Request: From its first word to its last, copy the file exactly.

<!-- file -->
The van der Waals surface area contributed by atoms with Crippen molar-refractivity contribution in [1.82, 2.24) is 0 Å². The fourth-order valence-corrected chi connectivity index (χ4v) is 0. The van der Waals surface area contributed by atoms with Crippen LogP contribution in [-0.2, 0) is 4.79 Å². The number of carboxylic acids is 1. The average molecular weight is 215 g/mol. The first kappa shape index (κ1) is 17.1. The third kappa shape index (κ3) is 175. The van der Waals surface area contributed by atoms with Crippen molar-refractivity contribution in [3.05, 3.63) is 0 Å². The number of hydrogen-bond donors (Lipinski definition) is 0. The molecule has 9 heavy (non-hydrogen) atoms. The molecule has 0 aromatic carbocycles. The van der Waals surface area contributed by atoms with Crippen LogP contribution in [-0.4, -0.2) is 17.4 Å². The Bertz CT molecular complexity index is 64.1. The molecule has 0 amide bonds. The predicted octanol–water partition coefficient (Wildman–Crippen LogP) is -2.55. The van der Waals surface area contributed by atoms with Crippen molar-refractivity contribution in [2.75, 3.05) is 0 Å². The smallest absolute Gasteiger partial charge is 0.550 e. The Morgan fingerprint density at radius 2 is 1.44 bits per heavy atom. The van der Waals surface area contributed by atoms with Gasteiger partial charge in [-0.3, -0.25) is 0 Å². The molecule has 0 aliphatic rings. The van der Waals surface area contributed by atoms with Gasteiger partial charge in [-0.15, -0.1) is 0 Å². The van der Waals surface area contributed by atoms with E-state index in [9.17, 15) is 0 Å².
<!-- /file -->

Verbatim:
The van der Waals surface area contributed by atoms with Crippen molar-refractivity contribution in [1.82, 2.24) is 0 Å². The fourth-order valence-corrected chi connectivity index (χ4v) is 0. The van der Waals surface area contributed by atoms with Crippen LogP contribution in [-0.2, 0) is 4.79 Å². The number of carboxylic acids is 1. The average molecular weight is 215 g/mol. The first kappa shape index (κ1) is 17.1. The third kappa shape index (κ3) is 175. The van der Waals surface area contributed by atoms with Crippen molar-refractivity contribution in [3.05, 3.63) is 0 Å². The number of hydrogen-bond donors (Lipinski definition) is 0. The molecule has 9 heavy (non-hydrogen) atoms. The molecule has 0 aromatic carbocycles. The van der Waals surface area contributed by atoms with Crippen LogP contribution in [-0.4, -0.2) is 17.4 Å². The Bertz CT molecular complexity index is 64.1. The molecule has 0 amide bonds. The predicted octanol–water partition coefficient (Wildman–Crippen LogP) is -2.55. The van der Waals surface area contributed by atoms with Crippen molar-refractivity contribution in [2.75, 3.05) is 0 Å². The smallest absolute Gasteiger partial charge is 0.550 e. The Morgan fingerprint density at radius 2 is 1.44 bits per heavy atom. The van der Waals surface area contributed by atoms with Gasteiger partial charge in [-0.3, -0.25) is 0 Å². The molecule has 0 aliphatic rings. The van der Waals surface area contributed by atoms with Gasteiger partial charge in [-0.15, -0.1) is 0 Å². The van der Waals surface area contributed by atoms with E-state index in [9.17, 15) is 0 Å².